General Principles

Any weighing device, whether it is a bathroom scale or a WIM system, must be calibrated at some time to relate the output from the device doing the measuring to some unit of weight. This is achieved by loading the platform with objects of known mass and recording the various outputs from equipment so that a mathematical relationship between the two can be derived.

A mass sensor produces a signal whose value depends on the instantaneous dynamic wheel weight of a moving vehicle. When the output for the sensor is properly calibrated, a mass measurement is produced. Calibration is the process of adjusting the combined output of a mass sensor and site characteristics to match the measurements of the static mass.

WIM calibration as such has two components:

  • calibration of the mass sensor
  • calibration of the site.

The following process, based on ASTM 1994, is recommended for the calibration of any WIM system:

  • WIM system settings should be adjusted to the vendor's recommendations or to a best estimate of proper setting based on previous experience.
  • Vehicles used for calibration should be weighted on a static scale near the site to obtain static weight data for referencing against.
  • Tire loads and axle spacing should be recorded at the static scales.
  • Speed data should be recorded as vehicles move through the WIM sensors.
  • The difference between the WIM system estimate and the reference values for speed, wheel loads, axle loads, axle group loads, gross vehicle weights and axle spacing measurements should be calculated and expressed in percentage and a mean value, for each set of measurements.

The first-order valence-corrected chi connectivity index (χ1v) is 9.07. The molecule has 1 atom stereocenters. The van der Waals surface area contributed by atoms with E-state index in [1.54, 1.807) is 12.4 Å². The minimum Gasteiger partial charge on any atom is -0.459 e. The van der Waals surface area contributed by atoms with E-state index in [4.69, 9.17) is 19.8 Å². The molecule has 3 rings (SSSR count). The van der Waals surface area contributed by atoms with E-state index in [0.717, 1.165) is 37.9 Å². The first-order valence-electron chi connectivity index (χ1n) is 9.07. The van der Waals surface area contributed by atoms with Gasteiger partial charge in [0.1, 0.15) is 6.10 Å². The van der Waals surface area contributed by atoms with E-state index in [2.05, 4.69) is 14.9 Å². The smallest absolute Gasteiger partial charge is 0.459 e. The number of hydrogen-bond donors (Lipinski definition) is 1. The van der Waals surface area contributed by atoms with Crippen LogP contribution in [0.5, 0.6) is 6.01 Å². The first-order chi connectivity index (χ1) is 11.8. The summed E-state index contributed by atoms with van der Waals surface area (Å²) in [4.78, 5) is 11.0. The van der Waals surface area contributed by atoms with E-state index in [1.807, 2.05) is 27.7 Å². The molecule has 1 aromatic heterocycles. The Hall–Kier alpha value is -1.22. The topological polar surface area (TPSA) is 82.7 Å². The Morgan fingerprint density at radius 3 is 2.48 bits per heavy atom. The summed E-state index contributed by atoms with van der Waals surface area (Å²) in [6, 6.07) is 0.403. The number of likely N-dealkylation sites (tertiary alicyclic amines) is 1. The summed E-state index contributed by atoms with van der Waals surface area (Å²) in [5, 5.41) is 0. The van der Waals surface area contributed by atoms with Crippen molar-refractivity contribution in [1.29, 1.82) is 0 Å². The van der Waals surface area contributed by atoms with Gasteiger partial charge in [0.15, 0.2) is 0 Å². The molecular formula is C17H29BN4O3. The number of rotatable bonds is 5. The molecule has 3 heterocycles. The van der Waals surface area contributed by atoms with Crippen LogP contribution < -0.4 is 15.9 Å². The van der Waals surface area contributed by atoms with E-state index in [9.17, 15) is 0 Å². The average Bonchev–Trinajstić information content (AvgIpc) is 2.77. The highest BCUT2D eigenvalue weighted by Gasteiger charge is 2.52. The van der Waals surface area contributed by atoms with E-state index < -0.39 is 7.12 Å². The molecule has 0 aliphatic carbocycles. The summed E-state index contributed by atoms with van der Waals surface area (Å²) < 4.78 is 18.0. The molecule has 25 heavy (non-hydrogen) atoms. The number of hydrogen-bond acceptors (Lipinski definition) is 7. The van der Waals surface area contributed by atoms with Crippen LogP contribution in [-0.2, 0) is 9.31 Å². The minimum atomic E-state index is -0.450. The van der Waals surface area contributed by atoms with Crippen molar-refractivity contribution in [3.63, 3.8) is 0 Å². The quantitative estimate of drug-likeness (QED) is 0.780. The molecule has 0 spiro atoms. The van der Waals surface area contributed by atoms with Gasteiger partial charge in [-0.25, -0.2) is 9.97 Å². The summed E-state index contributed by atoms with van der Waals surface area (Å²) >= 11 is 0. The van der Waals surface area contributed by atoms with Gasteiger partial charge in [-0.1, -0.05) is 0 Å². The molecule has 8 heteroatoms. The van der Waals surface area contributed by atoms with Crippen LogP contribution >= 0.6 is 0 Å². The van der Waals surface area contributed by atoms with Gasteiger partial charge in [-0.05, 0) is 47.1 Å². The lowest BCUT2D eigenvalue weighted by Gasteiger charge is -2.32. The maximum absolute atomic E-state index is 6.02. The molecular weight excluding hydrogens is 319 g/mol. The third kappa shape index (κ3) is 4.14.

• The calibration factors should be entered into the WIM system.
  • Whether the calibrated system can be expected to perform at the necessary tolerances should be determined. If there is a large number of differences between the reference and the data measured by the WIM system, it is more likely that the system would not perform to a beneficial level.

It is recommended to conduct on site calibrations annually and anytime when the data appears to be shifting.

In between field calibrations, automatic desk-top calibrations can be conducted by looking at the rate of change of the ratio of the vehicle steer axle mass to GVM.

QA software for WIM data has been developed as part of the US-based LTPP study (Austroads 2000).

The software is designed to detect common types of WIM system failures and possible drifts in calibration, by comparing the data being reported for each site with expected ranges of data for that site.

The LTPP QA software is WIM system independent and performs the following:

  • preliminary format and range check
  • GVM distribution of five axle articulated trucks (A122) check (common heavy vehicle in the US).

A concern with the LTPP QA software, and any automatic calibration system, is that the possible changing nature of vehicular loading at any particular site could be incorrectly interpreted or mistaken as a drift in calibration. This would have the effect of re-calibrating a WIM site to achieve an expected or predetermined result. The use of a steer axle, that is, a standard non-changing load, as in the case of the Australian A123 vehicle would alleviate this problem.

The Australian developed WIMLINK software system has a QA component which is modelled on the US based LTPP study, but uses 'continual' calibration techniques (in addition to the field based methods) that are fine-tuned for individual WIM site characteristics (Austroads 2000).

As with other operational characteristics, the calibration requirement varies among specific WIM systems. In general, it is desirable for WIM systems to be routinely (automatically or at regular intervals) checked for possible calibration drift or equipment failure.


Further reading

Austroads 2000, Weigh-in-motion technology, AP-R168-00, Austroads, Sydney, NSW.

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